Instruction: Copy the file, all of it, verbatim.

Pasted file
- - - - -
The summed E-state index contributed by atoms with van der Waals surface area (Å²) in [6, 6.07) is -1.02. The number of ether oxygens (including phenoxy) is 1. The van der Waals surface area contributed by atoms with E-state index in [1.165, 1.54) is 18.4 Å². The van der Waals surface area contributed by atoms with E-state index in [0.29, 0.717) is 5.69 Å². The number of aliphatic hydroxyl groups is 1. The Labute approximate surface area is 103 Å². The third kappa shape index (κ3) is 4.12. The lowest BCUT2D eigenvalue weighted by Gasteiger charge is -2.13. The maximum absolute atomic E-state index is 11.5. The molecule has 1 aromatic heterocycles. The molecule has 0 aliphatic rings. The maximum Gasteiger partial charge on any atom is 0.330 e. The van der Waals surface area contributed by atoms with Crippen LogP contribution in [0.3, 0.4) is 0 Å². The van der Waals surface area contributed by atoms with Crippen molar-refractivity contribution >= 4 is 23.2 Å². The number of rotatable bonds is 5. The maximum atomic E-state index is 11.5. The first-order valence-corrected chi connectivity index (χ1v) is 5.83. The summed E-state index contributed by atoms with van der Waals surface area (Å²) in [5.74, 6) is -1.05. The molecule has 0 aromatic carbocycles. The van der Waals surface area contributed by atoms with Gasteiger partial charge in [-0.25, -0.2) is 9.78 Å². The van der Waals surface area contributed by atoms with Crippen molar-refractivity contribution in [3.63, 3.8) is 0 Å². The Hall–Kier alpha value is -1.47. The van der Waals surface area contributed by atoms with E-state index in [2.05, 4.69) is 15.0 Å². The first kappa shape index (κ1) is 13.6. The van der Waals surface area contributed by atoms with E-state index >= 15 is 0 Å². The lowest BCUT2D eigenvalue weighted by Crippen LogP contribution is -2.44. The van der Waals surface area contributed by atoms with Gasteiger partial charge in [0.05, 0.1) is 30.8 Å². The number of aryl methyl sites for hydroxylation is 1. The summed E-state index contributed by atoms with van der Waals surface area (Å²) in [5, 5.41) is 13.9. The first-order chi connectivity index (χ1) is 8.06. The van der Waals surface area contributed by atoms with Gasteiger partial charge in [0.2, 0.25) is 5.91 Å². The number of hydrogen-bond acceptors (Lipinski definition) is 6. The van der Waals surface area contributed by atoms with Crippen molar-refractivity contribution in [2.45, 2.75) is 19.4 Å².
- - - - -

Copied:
The summed E-state index contributed by atoms with van der Waals surface area (Å²) in [6, 6.07) is -1.02. The number of ether oxygens (including phenoxy) is 1. The van der Waals surface area contributed by atoms with E-state index in [1.165, 1.54) is 18.4 Å². The van der Waals surface area contributed by atoms with E-state index in [0.29, 0.717) is 5.69 Å². The number of aliphatic hydroxyl groups is 1. The Labute approximate surface area is 103 Å². The third kappa shape index (κ3) is 4.12. The lowest BCUT2D eigenvalue weighted by Gasteiger charge is -2.13. The maximum absolute atomic E-state index is 11.5. The molecule has 1 aromatic heterocycles. The molecule has 0 aliphatic rings. The maximum Gasteiger partial charge on any atom is 0.330 e. The van der Waals surface area contributed by atoms with Crippen LogP contribution in [0.3, 0.4) is 0 Å². The van der Waals surface area contributed by atoms with Crippen molar-refractivity contribution >= 4 is 23.2 Å². The number of rotatable bonds is 5. The maximum atomic E-state index is 11.5. The first-order valence-corrected chi connectivity index (χ1v) is 5.83. The summed E-state index contributed by atoms with van der Waals surface area (Å²) in [5.74, 6) is -1.05. The molecule has 0 aromatic carbocycles. The van der Waals surface area contributed by atoms with Gasteiger partial charge in [-0.25, -0.2) is 9.78 Å². The van der Waals surface area contributed by atoms with Crippen molar-refractivity contribution in [3.63, 3.8) is 0 Å². The Hall–Kier alpha value is -1.47. The van der Waals surface area contributed by atoms with E-state index in [2.05, 4.69) is 15.0 Å². The first kappa shape index (κ1) is 13.6. The van der Waals surface area contributed by atoms with E-state index >= 15 is 0 Å². The lowest BCUT2D eigenvalue weighted by Crippen LogP contribution is -2.44. The van der Waals surface area contributed by atoms with Gasteiger partial charge in [0.05, 0.1) is 30.8 Å². The number of aryl methyl sites for hydroxylation is 1. The summed E-state index contributed by atoms with van der Waals surface area (Å²) in [5, 5.41) is 13.9. The first-order chi connectivity index (χ1) is 8.06. The van der Waals surface area contributed by atoms with Gasteiger partial charge in [0.2, 0.25) is 5.91 Å². The number of hydrogen-bond acceptors (Lipinski definition) is 6. The van der Waals surface area contributed by atoms with Crippen molar-refractivity contribution in [2.45, 2.75) is 19.4 Å².